How much could New Zealand earn from taxing legal cannabis?
A regulated market in cannabis would net $70 million in new tax revenue, independent analysis carried out for Stuff reveals.
The New Zealand Institute of Economic Research modelling shows a 25 per cent excise tax on legal marijuana would raise $40m, on top of an extra $30m from GST.
The figures are well short of an earlier estimate by Treasury, which put the potential tax take at $150m per year.
Stuff provided funding for the latest research as part of our series - 'What if it was legal?' - examining the implications of legalising cannabis in New Zealand.
Despite the dramatically lower revenue estimate, NZIER principal economist Peter Wilson said he still felt the drug should be legalised.
"Prohibition has been an expensive failure. It has allowed illegal groups to charge higher prices and there is no evidence that it has changed consumption," Wilson said.
A legal market in cannabis would drive the consumer price down and significantly cut the cost of producing the crop, NZIER believes.
Wilson suggested a 25 per cent excise on cannabis, based on the experience in Colorado, USA. After the drug was legalised in Colorado, the black market for cannabis shrunk dramatically as users put a premium on being able to buy a product of uniform standard, that had been subject to quality checks and was legal.
"One feature that has been very popular with users is the requirement in Colorado for the strength of marijuana to be independently tested and displayed on package," Wilson said.
The NZIER research projects about 8.95m "tinnies" (1.5 gram parcels), worth $161m would be subject to the tax.
An estimate by Treasury last year similarly suggested cannabis tax could rake in $150 million a year - about half of the excise generated by cigarettes.
A Ministry of Health "drug harm index" last year suggested the Government was missing out on about $68m in GST and $145m in company tax.
Eric Crampton, chief economist for think tank The New Zealand Initiative, has also tried to estimate the excise tax take on cannabis, coming up with a range of $75m to $200m in 2013.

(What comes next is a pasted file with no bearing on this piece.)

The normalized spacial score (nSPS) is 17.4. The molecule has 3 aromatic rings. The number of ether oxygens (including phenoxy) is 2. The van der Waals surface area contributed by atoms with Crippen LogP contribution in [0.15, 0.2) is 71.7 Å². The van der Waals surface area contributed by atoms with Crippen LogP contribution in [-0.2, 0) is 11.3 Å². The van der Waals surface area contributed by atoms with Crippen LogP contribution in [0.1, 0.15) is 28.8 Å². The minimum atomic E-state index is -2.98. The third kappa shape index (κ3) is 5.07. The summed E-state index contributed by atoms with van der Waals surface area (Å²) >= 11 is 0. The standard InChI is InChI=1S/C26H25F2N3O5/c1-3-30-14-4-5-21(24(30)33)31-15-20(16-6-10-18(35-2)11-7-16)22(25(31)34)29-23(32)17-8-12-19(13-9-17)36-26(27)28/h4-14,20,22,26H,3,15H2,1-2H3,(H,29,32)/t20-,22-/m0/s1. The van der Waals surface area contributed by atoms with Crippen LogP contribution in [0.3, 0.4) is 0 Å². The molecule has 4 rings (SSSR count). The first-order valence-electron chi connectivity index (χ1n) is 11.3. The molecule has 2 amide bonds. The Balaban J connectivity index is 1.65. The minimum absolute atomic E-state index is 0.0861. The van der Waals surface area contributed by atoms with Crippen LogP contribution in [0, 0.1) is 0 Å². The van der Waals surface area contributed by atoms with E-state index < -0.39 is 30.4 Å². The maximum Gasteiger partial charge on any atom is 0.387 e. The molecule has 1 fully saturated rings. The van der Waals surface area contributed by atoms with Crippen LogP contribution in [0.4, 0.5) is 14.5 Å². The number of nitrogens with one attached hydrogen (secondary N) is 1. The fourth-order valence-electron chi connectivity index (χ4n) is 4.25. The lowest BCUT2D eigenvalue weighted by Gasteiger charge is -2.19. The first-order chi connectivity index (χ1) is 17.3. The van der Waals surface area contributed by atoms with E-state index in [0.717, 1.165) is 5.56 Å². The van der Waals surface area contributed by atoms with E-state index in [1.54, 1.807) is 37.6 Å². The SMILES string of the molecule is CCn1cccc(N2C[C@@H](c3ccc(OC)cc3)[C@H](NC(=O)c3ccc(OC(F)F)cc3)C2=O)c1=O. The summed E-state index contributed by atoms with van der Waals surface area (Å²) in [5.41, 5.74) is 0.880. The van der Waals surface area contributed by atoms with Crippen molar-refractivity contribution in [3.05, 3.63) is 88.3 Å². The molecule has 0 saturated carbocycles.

The big uncertainty was the production costs, because as an illegal drug "nobody really knows," Crampton said.
But he agreed the price would almost certainly come down as the premium attached to the risk of producing an illegal commodity was removed.
Production would become more efficient, "because people are able to produce to scale without being worried about being raided."
"It seems like a natural market for New Zealand. We do seem to be missing a trick in that, if Northland is as good as they say it is."
Proponents also believe a tax on cannabis could mitigate some of the harm it causes.
The "drug harm index" puts the wider cost to society from cannabis-related crime, loss of wealth and police interventions at $1.28b. While some of those costs would disappear if cannabis sales were no longer a crime, the health costs would remain.
The tax windfall from cannabis could go back into health measures, according to Drug Foundation executive director Ross Bell.
"There are 50,000 people who need help for their alcohol and drug problems any given year who cannot get that help," Bell said.
He favours an initially tough legalisation regime, treating cannabis similarly to heavily taxed tobacco or alcohol.
"You can say, there's no advertising and we're only going to let you buy it online only, there won't be any stores and the age restriction is going to be 20 and the tax is going to be really high."
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